There is a lot of talk in South Africa about the Fourth Industrial Revolution (4IR) and the need for education in the country to start preparing learners for the future world of work from a young age. Unfortunately in South Africa, resources are often lacking and many teachers are not yet equipped to teach coding. However this shouldn’t stop parents from encouraging their children to start with the basics of coding from a young age, an expert says.
“As we teach our children to read and speak our mother tongue language so we should start with coding at an early age,” says John Luis, Head of Academics at ADvTECH Schools, a division of South Africa’s largest private education provider.
“Parents who are not tech savvy may find this daunting, so the easiest way to start the children off will be to download some apps to their mobile devices which will use games to kick off the coding thought processes. Learning to code is like learning how to speak, read and write in a different language. Children are very good at learning a variety of languages from a young age so teaching them coding will be no different,” he says.
Luis says that the importance of preparing children for a technologically-enabled future cannot be overstated.
“Technology changes rapidly and our children must be able to adapt, be agile minded and most importantly prepared for the future working world. The 4IR should not be dismissed as a buzzword – it is real, and it is here where our lives will become intertwined with technology, the edges between reality and virtual worlds will blur and we need to ensure our children will be effective workers in this rapidly changing environment.
“This means that in the future world of work, coding will be a fundamental digital skill which our children will need to be literate in much the same way we prepare our children with language, numeracy and physical skills. Coding is no longer a skill reserved for scientists, engineers and IT geeks.”
Luis explains that the fourth industrial revolution is characterised by a rapidly developing technological environment in which disruptive technologies, the Internet of Things, virtual and augmented reality, robotics and artificial intelligence are changing the way we exercise, play, study, live and work.
“Behind this technology, functionality is achieved using code. It is how we communicate with computers, build websites, mobile apps, computer games and instruct robots. The Internet of Things (IoT) is already becoming more integrated into our homes. Smart TVs and watches, automated home management and security are only some of the examples where IoT is already used.”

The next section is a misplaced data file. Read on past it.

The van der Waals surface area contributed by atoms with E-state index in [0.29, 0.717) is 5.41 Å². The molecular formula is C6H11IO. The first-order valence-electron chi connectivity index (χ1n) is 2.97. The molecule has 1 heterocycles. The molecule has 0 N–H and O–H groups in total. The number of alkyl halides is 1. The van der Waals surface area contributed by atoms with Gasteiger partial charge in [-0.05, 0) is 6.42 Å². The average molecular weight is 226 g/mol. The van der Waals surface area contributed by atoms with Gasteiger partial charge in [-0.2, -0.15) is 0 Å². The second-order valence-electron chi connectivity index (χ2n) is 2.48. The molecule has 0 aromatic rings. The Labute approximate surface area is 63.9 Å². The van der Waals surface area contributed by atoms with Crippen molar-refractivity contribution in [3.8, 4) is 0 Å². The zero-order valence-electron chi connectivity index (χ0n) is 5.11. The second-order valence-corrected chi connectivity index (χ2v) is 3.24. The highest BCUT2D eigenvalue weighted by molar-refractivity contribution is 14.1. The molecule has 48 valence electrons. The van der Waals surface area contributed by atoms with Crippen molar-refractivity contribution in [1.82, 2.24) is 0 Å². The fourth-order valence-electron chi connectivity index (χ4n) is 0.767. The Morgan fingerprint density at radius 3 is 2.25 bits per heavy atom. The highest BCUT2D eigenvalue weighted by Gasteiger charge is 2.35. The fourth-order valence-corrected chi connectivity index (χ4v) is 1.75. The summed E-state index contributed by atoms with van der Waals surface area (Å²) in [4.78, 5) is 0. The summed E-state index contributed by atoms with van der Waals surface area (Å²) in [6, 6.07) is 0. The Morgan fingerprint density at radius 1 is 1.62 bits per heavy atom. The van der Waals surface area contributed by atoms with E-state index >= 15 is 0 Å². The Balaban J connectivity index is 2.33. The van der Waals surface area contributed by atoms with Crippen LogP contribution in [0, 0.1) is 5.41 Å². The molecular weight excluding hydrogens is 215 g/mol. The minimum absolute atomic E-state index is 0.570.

Like mathematics, becoming competent in the language of coding has many advantages beyond the obvious, he says.
“Coding also helps with maths skills, it fosters creativity, improves problem solving abilities and can improve language and writing skills,” he says.
Internationally coding has long been recognised as a future life skill and is offered as part of the normal primary school curriculum. In South Africa, high schools have had the subject from Grade 10 to 12 as a subject choice (Information Technology) for many years, but it was mostly offered to select learners based on their mathematics marks. Still, only a small percentage of schools have been able to offer the subject as it requires dedicated infrastructure and highly competent teachers.
The situation looks better at progressive private schools, where coding has been introduced as part of the mainstream offering, from as early as pre-prep, where children are introduced via simple techniques and readily available software.
“While many schools are still in the starting blocks, and most haven’t even arrived for the race yet, parents must realise that academic excellence and individual competitiveness in future will require a solid grasp of the language of technology. So the question of a school’s offering in this regard should be one they take very seriously before enrolling their child.
“And where they do not yet have the option of enrolling their child in a school that incorporates coding as part of the mainstream offering – which is the reality for the majority of the country – they should ensure that their child isn’t left behind, by assisting them independently,” says Luis.
One of the options available to these parents, is to search for holiday camps in their area. And where those are not offered, parents can start by helping their child download some of the various free mobile applications and software (listed below) which help young children to start coding, he says.
* Scratch (https://scratch.mit.edu/educators) is a very effective free coding language that is designed specifically for ages 8 to 16 but can be used by people of all ages.
* Alice (https://www.alice.org/) is a block-based programming environment that makes it easy to create animations, build interactive narratives, or program simple games in 3D.
*Microsoft Minecraft Education an educational version of Minecraft, the game popular with children all over the world. (https://education.minecraft.net/) .
* Roblox (https://developer.roblox.com/resources/education/Resources) caters for children from the ages of 8 to 14.